I Just Found Out That Raw Lima Beans Can Be Deadly—Here's What You Need to Know

Plus, how to cook your beans so that they're perfectly safe to eat.

Beans and legumes are among the healthiest foods you can eat, as they have protein, iron and fiber to keep you full and regular (they're called the magical fruit for a reason!). Lima beans are a type of legume, like chickpeas and lentils, and they pack some pretty impressive health benefits.

Ilyse Schapiro, M.S., RD, CDN, says, "Lima beans are great for diabetes control, as they are low [on the] glycemic index and rich in fiber, which helps to control blood sugar." That fiber keeps your gut in check, and eating beans can even help you live longer. Yet, I just learned that if you eat lima beans raw, it could be deadly. I was curious to find out why, so I asked the experts.

Why Is It Dangerous to Eat Raw Lima Beans?

Raw lima beans contain a compound called linamarin, which turns into cyanide when consumed. Though you're likely not sitting around eating raw lima beans, it's important to keep them away from children and to make sure that, when you are cooking them, you're doing it properly. Schapiro says cooking lima beans thoroughly is important because "when you cook lima beans, it destroys the enzymes that would release the cyanide."

It's also worth mentioning that where you buy your beans from may also play a role in how much linamarin they contain. "Lima beans in the U.S. tend to have lower levels of cyanide." Though commercially grown lima beans in the U.S. must have less than 200 mg/kg of cyanide, it's definitely better to err on the safe side and cook your beans thoroughly, since ingesting even small amounts of cyanide could cause unpleasant side effects such as headache, dizziness, nausea, vomiting, rapid breathing and increased heart rate, according to the CDC.

Lima Bean on a designed background
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How to Cook Raw Lima Beans So They're Safe

Before consuming lima beans, Schapiro recommends cooking them for at least 10 minutes, but you can cook them even longer if you want to stay on the safe side. Oregon State University says that cooking your lima beans in a large pot of water for at least 30 minutes will remove about 80% of the original cyanide, but also notes that cooking U.S. lima beans (which have low levels of linamarin) for 10 minutes will likely be sufficient.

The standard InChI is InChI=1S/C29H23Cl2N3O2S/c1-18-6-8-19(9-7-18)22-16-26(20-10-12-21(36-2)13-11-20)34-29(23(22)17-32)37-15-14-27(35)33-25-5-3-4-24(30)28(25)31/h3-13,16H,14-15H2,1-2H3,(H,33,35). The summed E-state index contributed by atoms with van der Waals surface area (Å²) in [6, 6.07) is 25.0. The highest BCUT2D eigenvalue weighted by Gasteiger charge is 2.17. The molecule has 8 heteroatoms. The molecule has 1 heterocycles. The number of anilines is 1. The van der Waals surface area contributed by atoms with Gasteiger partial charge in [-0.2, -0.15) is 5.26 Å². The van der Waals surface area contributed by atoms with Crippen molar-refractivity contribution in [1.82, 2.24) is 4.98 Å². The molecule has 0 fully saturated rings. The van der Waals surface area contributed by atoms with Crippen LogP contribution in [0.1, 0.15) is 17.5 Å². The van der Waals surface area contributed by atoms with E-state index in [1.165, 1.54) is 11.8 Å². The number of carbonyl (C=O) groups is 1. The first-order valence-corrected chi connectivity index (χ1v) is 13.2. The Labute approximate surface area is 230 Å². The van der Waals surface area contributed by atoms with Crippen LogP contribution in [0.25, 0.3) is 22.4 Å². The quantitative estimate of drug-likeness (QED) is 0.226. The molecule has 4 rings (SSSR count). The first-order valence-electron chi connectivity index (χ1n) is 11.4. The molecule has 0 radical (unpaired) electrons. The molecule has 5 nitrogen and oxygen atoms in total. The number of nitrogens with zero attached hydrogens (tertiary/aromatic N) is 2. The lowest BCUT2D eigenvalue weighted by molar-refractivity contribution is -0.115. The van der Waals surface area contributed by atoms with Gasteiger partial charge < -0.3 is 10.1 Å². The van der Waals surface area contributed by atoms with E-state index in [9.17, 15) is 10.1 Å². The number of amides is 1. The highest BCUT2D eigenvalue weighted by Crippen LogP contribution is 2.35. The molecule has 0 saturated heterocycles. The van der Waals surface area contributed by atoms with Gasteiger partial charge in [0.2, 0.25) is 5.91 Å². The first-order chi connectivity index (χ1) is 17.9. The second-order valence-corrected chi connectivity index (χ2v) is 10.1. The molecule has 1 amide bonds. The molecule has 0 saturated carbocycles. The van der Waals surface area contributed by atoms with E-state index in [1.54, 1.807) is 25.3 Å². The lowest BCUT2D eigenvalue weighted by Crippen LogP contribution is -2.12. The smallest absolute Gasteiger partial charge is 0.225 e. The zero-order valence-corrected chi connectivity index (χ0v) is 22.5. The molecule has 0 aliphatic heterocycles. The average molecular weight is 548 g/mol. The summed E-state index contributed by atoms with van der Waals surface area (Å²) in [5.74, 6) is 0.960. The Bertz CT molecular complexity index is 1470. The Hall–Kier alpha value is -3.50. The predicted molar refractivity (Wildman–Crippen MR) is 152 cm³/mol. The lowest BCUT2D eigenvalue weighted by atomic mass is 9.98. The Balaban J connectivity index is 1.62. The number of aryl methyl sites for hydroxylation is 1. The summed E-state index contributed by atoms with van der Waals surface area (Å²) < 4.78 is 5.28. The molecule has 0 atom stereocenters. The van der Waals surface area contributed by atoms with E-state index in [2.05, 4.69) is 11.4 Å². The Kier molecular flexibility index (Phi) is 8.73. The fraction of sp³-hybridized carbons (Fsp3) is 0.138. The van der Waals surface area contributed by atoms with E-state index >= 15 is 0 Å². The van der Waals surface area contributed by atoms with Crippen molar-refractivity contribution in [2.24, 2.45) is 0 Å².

As for cooking them, you can keep it simple and boil them like we do in our recipes for Stewed Lima Beans or Mediterranean Lima Beans. You can also boil them for 10 minutes before whirling them into a tasty Lima Bean Spread.

You can even cook lima beans in the pressure cooker! That makes meal prep easy, as you let the dish cook in the pressure cooker while you're out and about then find a meal ready to eat right when you get back home.

Here, Schapiro suggests an easy method. First, rinse the lima beans, then combine the lima beans, broth and water, the chopped onion, garlic, bay leaves, and kosher salt. Put the pressure cooker on high for about 25 minutes. When it is done, let the pressure release for 5 to 10 minutes.

"Enjoy as a side dish, or add ham, or sausage or bacon. You can also add different seasonings like rosemary, or different herbs," she says.

The Bottom Line

Lima beans are a delicious way to boost protein, iron, fiber and nutrients in your diet, but cooking them properly will ensure that they're safe to eat. So, the next time you pick up some raw lima beans, make sure to cook them for at least 10 minutes before consuming!

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